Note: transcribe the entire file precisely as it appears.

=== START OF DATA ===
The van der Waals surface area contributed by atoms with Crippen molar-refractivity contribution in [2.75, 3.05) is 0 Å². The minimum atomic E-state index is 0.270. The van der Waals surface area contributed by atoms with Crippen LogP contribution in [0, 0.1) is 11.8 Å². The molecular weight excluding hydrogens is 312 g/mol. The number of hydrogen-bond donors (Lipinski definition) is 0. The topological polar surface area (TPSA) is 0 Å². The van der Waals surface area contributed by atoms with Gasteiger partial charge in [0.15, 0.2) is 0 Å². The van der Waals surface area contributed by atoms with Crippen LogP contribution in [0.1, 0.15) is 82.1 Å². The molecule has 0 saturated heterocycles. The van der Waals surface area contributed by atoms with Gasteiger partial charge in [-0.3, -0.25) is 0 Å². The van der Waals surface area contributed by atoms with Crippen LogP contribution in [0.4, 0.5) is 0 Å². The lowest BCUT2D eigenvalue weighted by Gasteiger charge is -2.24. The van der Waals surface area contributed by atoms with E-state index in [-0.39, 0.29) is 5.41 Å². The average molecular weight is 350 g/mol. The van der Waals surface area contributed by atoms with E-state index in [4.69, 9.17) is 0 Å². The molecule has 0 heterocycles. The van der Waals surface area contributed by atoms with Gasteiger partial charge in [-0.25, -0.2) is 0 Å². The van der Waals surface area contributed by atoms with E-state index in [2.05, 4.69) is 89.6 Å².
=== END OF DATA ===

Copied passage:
The van der Waals surface area contributed by atoms with Crippen molar-refractivity contribution in [2.75, 3.05) is 0 Å². The minimum atomic E-state index is 0.270. The van der Waals surface area contributed by atoms with Crippen LogP contribution in [0, 0.1) is 11.8 Å². The molecular weight excluding hydrogens is 312 g/mol. The number of hydrogen-bond donors (Lipinski definition) is 0. The topological polar surface area (TPSA) is 0 Å². The van der Waals surface area contributed by atoms with Gasteiger partial charge in [0.15, 0.2) is 0 Å². The van der Waals surface area contributed by atoms with Crippen LogP contribution in [0.1, 0.15) is 82.1 Å². The molecule has 0 saturated heterocycles. The van der Waals surface area contributed by atoms with Gasteiger partial charge in [-0.3, -0.25) is 0 Å². The van der Waals surface area contributed by atoms with Crippen LogP contribution in [0.4, 0.5) is 0 Å². The lowest BCUT2D eigenvalue weighted by Gasteiger charge is -2.24. The van der Waals surface area contributed by atoms with E-state index in [-0.39, 0.29) is 5.41 Å². The average molecular weight is 350 g/mol. The van der Waals surface area contributed by atoms with E-state index in [4.69, 9.17) is 0 Å². The molecule has 0 heterocycles. The van der Waals surface area contributed by atoms with Gasteiger partial charge in [-0.25, -0.2) is 0 Å². The van der Waals surface area contributed by atoms with E-state index in [2.05, 4.69) is 89.6 Å².